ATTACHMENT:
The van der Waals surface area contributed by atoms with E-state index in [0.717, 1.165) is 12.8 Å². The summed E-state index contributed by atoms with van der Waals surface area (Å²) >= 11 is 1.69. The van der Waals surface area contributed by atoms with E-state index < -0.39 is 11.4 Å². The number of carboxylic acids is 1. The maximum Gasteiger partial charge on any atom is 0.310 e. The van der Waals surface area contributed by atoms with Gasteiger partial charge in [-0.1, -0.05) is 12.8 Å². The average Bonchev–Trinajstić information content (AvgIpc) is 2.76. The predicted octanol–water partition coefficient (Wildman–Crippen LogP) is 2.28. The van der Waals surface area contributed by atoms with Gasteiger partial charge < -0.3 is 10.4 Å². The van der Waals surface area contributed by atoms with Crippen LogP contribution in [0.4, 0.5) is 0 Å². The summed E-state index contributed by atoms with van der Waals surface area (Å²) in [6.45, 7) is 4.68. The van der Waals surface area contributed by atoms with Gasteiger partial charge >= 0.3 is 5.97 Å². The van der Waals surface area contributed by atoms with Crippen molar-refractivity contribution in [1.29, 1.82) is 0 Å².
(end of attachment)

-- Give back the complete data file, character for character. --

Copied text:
The van der Waals surface area contributed by atoms with E-state index in [0.717, 1.165) is 12.8 Å². The summed E-state index contributed by atoms with van der Waals surface area (Å²) >= 11 is 1.69. The van der Waals surface area contributed by atoms with E-state index < -0.39 is 11.4 Å². The number of carboxylic acids is 1. The maximum Gasteiger partial charge on any atom is 0.310 e. The van der Waals surface area contributed by atoms with Gasteiger partial charge in [-0.1, -0.05) is 12.8 Å². The average Bonchev–Trinajstić information content (AvgIpc) is 2.76. The predicted octanol–water partition coefficient (Wildman–Crippen LogP) is 2.28. The van der Waals surface area contributed by atoms with Gasteiger partial charge < -0.3 is 10.4 Å². The van der Waals surface area contributed by atoms with Crippen LogP contribution in [0.4, 0.5) is 0 Å². The summed E-state index contributed by atoms with van der Waals surface area (Å²) in [6.45, 7) is 4.68. The van der Waals surface area contributed by atoms with Gasteiger partial charge >= 0.3 is 5.97 Å². The van der Waals surface area contributed by atoms with Crippen molar-refractivity contribution in [1.29, 1.82) is 0 Å².